13. Hazards to Cattle. There are various examples of negative impact on grazing cattle that include weight loss, inexplicable bleeding and spontaneous abortions.

14. Interference with Telecommunication and Satellite Signal Reception. Residents in the vicinity of wind farms consistently report interference with satellite TV reception and loss of cell phone service. This will have both economic and social impact on all affected residents.

15. Lack of Socio-Economic Benefits. Independent research indicates that wind farm projects have a very poor record of development in the communities that choose to host them. Despite promises of local employment, most jobs usually go to out-of-state contractors and there is little, if any, investment in basic infrastructure.

16. Increased Heavy Vehicle Traffic. This will persist for the extended construction period. More than 100 tons of concrete are poured for the base of each tower. By my estimation, some 300,000 tons of rock must be quarried, crushed and trucked for all the access roads and concrete foundations. Additional permanent traffic will be associated with tower maintenance.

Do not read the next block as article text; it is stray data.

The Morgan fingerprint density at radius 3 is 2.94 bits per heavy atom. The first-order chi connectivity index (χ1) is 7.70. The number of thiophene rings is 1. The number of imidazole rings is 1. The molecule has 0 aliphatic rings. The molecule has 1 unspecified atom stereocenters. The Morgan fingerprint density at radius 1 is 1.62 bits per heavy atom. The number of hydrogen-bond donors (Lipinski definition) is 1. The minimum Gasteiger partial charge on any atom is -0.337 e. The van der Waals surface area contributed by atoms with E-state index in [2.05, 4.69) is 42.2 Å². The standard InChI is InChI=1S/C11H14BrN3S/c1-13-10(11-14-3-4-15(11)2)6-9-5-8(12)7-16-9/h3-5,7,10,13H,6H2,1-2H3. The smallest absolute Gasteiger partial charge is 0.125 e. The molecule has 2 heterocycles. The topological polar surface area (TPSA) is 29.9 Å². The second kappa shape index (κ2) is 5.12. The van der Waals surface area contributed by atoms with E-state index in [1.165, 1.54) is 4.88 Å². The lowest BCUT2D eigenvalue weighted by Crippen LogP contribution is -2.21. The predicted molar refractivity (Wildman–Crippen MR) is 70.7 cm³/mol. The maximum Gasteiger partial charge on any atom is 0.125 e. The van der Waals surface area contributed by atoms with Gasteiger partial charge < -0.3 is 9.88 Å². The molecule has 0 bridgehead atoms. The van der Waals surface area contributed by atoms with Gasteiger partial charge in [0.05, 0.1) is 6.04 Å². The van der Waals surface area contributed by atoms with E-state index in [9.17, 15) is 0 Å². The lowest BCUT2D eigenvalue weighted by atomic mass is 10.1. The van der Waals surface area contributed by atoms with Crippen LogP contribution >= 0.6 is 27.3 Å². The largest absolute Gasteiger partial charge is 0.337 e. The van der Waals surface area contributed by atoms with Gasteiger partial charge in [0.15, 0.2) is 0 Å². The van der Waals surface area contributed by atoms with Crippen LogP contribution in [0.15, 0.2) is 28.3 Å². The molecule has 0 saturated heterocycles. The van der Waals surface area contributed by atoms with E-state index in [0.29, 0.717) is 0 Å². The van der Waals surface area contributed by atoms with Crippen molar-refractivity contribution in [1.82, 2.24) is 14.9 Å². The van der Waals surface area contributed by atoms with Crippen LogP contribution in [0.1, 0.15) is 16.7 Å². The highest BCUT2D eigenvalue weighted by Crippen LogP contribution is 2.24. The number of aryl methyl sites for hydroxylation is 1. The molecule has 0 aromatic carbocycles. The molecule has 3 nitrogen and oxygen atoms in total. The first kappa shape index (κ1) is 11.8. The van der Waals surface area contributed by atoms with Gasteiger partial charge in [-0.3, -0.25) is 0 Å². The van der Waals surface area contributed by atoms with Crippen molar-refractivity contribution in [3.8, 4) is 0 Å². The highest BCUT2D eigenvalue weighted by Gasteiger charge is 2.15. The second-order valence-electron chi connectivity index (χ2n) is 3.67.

Where is the Environmental Impact Plan that any reasonable governmental authority would require?

Where are the studies to assess the social consequences for this region?

They do not exist.

The ‘back-door’ nature of this deal appears to have easily circumvented any reasonable assessment of this project’s impact on the community.